"I am officially running for President of the United States and we are going to make our country great again." On 16 June, 2015, Donald Trump announced his bid in the 2016 presidential race at the Trump Tower, where he was surrounded by colleagues and supporters – although, it is doubted that there were many who considered him a serious contender. Yet with the US elections looming, the billionaire tycoon's chances of clinching the US Republican presidential nomination are looking more likely than ever.

Donald Trump arrives to announce his bid for the presidency in the 2016 presidential race during an event at the Trump Tower on the Fifth Avenue in New York City on 16 June, 2015 Kena Betancur/ AFP

Long viewed as a political outsider, Donald Trump has soared to victory in early nominating contests in Nevada, New Hampshire and South Carolina. It has also helped that he has just won his first endorsement from a member of Congress. He has now built a fan base of supporters who scarily follow and praise his every word, appearing like something out of a horror film, all eyes and teeth, cheering on the Republican candidate to 'build the wall' while shunning political correctness.

Since his announcement to run for US presidency, Trump's fleeting surge to the top of the 2016 Republican presidential field cannot be ignored. Many have said this is partly down to his 'tell it like it is' strategy, which some may recognise from his days as a reality television host on The Apprentice, while his speeches are constantly brimming with his style of Trump Talk - commanding wild optimism and hyperbole.

What makes Trump's candidacy so surprising to many is that he has rewritten the rules of campaigning with breathtaking speed. He pulled out of a Republican debate, has taken on Republican elders – including the Pope, while his words are full of offensive belittling, from criticising Senator John McCain's military record to calling Mexican immigrants criminals and rapists. Yet how is he still able to win the votes?

"He's projecting himself to those folks who are angry," explained Dr. Bart Rossi, a political psychologist. "Authoritarian figures, we know as psychologists, relate well to people who are disenfranchised. They feel that they're angry, they're really not part of society anymore or they're not part of the country in this case. And so he resonates with those folks. He may be narcissistic, but these folks feel that he can smack down or put down anybody and they like that."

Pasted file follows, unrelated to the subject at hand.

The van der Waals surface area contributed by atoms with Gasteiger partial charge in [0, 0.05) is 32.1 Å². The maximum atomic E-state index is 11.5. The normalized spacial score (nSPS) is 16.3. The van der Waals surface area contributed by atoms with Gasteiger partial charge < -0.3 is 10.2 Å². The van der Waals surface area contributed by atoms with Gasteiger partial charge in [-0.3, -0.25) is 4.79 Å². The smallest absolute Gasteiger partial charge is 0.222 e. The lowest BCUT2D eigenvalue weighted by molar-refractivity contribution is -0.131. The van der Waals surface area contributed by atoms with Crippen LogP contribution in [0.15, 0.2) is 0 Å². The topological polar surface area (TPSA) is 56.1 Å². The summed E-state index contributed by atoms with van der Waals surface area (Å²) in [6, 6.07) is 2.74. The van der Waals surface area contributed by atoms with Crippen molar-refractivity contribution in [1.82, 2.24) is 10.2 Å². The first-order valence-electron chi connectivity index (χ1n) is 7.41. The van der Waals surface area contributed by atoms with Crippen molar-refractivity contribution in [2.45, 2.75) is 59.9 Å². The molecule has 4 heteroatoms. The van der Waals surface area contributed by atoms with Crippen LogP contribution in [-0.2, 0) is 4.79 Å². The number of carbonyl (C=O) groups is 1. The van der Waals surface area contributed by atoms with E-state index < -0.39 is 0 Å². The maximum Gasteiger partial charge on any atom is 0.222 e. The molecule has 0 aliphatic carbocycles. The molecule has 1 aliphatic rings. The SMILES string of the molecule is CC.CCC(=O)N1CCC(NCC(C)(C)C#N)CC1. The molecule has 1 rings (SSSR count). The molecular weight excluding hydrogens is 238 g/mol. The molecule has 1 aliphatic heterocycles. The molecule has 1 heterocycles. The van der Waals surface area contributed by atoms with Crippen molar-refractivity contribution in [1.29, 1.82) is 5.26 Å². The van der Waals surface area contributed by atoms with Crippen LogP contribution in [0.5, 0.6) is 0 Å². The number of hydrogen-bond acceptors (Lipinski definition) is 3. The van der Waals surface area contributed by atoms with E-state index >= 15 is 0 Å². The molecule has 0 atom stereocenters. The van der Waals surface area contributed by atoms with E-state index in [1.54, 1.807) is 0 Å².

Rossi then added that the issues with gay rights, immigration and race are in the forefront of American politics, leaving many Americans feeling left out. Rossi explained that Trump could be the right authoritarian figure to bring those feeling ignored, back into the fold – a theory that is backed by Trump's friends and family, who fully believe that he really will fight for the average American's rights.

Beginning his career at his fathers real estate company, Donald Trump has gone on to become a worldwide name, setting up the Trump Entertainment Resorts, a gaming and hospitality company, which he is no longer involved in. Four of Trump's businesses have declared Chapter 11 bankruptcy, the first corporate entity being the Trump Taj Mahal, in 1991.

Trump was also the owner of The Miss Universe Organization, which operates both pageants Miss USA and Miss Universe, as well as Miss Teen USA from 1996 to 2015.

Trump's eldest daughter Ivanka Trump, has been out campaigning for her father, while current wife Milania stands beside Trump, saying that he will be 'the best president.'

'Best' aside, Trump has been called a ''notorious womanizer'' in the past, and could well be the first president to have been married three times. His first wife, Ivana Zelníčková from 1977 to 1991, Marla Maples from 1993 to 1999 and he has been married to Melania Knauss since 2005. Both former wives have also said he will make a great US leader.

Before taking on the race for the White House, Trump has to win the Republican nomination and his rivals, who were once convinced he would not make it, are now under pressure to come up with a way to stop him having a chance in the 8 November presidential election.

Republican presidential candidate Donald Trump speaks to supporters during a rally at Valdosta State University 29 February, 2016 in Valdosta, Georgia Mark Wallheiser/ Getty Images